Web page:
Drug Cards- AAARGH!!!

  1. Okay, I just HAVE to vent for a moment!!! WHY do we have to turn in a drug card of EVERY SINGLE DRUG our patients are on with side effects, interactions, etc when it is ALL in our drug reference??? It makes sense to look them all up and know what they are for and what to look for in drug reactions and interactions but WHAT IS THE POINT of copying all this info straight out of the drug handbook to turn in? (of course I will cite it) I know nursing school is a learning experience and I am all for learning these drugs, but I just don't see how this is going to help me to spend hours copying all this info!!

    Readers of this post will please realize that the poster was QUITE FRUSTRATED with her nursing department and with school in general when she wrote this! :imbar
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    About perfectbluebuildings, BSN, RN

    Joined: Feb '03; Posts: 1,717; Likes: 424


  3. by   kwagner_51
    The purpose of writing all that info is so the nursing instructors know you did look it up. Case in point. We are allowed to use the pre printed drug cards, BUT we have to highlight the important info. I did cards on my guys meds for the last time thin semester, and she didn't even look at them. She pulled the cards off the top of the page, where I had them paper clipped and handed them back to me, GRRRRRRRR!!

    That is the sole purpose of doing drug cards. I use Davis Drug Guide w/ CD and I use the heck outta that CD. Unfortunately, the CD only has 300 of the most common drugs on it.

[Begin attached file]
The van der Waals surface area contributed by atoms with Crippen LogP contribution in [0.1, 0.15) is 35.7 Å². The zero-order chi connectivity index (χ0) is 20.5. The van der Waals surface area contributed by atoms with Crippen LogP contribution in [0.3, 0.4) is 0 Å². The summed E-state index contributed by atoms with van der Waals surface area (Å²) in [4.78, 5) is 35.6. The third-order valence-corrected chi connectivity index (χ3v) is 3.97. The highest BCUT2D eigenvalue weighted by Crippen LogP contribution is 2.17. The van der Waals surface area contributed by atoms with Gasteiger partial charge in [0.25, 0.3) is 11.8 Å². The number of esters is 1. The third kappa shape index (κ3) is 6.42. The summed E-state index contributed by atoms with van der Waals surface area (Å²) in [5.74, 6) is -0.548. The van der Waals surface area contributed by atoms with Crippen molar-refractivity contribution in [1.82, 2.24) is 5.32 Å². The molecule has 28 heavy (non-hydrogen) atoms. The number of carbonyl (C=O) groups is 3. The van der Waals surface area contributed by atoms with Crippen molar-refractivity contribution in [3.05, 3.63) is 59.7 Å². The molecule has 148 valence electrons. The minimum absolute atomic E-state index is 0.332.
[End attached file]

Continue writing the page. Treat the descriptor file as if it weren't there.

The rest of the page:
So now you know. Don't you just feel so much better??
  4. by   chris_at_lucas_RN
    I never actually had to make drug cards, but I did have to verbally produce info about the drugs my patients were being given, tell the instructor everything she wanted to know about each (and she wanted to know it all) before I gave the drug to the patient.

    I used to make either an Excel spreadsheet or a Word table, and put all the info there. Then I could cut and paste from week to week and patient to patient. Sort of defeated the purpose of repeatedly writing it out, but it worked for me.

    I found that I learned a lot more than I realized--even though we were allowed to look at our notes (or drug cards or whatever), the further I got, the less I had to look.

    (Last night we were watching some show, Cold Case, I think, and the victim had yellowed vision. I said, that's digoxin. And would you believe it, it was! My DH was soooo impressed!)

    Anyway, it's designed for us to learn. The more we are exposed, the more we know. By the time we don't have to do them anymore, e.g., we are GN's, we will know enough to be (I hope!) safe.
  5. by   purplemania
    a few reasons: you actually need to learn some of the info, not just know how to research it. The more practice you get in looking it up, the easier it will be.
  6. by   lovinghands
    I remember complaining about the same thing when I began nursing school. As I got farther along in school, I was mighty grateful I wrote out those meds because I pretty much knew the common meds inside out. Hang in there, it gets better!
  7. by   TinyNurse
    I highly agree with "lovinghands"!
    best of luck !!
    xo Jen